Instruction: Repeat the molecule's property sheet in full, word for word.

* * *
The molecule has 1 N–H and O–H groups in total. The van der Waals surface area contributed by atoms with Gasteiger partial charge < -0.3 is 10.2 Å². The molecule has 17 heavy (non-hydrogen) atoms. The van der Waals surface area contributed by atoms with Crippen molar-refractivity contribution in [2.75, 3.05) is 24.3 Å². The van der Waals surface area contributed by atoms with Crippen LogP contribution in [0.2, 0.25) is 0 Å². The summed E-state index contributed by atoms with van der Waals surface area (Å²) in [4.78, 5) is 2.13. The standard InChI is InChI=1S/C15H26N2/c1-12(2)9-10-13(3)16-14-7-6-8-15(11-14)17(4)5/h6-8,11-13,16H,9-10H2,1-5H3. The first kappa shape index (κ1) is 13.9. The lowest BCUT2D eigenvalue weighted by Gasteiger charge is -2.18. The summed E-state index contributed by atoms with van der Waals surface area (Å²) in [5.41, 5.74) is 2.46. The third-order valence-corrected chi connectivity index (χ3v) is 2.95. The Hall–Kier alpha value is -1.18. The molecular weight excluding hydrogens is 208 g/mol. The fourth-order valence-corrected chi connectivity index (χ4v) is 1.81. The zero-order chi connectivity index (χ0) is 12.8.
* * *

The molecule has 1 N–H and O–H groups in total. The van der Waals surface area contributed by atoms with Gasteiger partial charge < -0.3 is 10.2 Å². The molecule has 17 heavy (non-hydrogen) atoms. The van der Waals surface area contributed by atoms with Crippen molar-refractivity contribution in [2.75, 3.05) is 24.3 Å². The van der Waals surface area contributed by atoms with Crippen LogP contribution in [0.2, 0.25) is 0 Å². The summed E-state index contributed by atoms with van der Waals surface area (Å²) in [4.78, 5) is 2.13. The standard InChI is InChI=1S/C15H26N2/c1-12(2)9-10-13(3)16-14-7-6-8-15(11-14)17(4)5/h6-8,11-13,16H,9-10H2,1-5H3. The first kappa shape index (κ1) is 13.9. The lowest BCUT2D eigenvalue weighted by Gasteiger charge is -2.18. The summed E-state index contributed by atoms with van der Waals surface area (Å²) in [5.41, 5.74) is 2.46. The third-order valence-corrected chi connectivity index (χ3v) is 2.95. The Hall–Kier alpha value is -1.18. The molecular weight excluding hydrogens is 208 g/mol. The fourth-order valence-corrected chi connectivity index (χ4v) is 1.81. The zero-order chi connectivity index (χ0) is 12.8.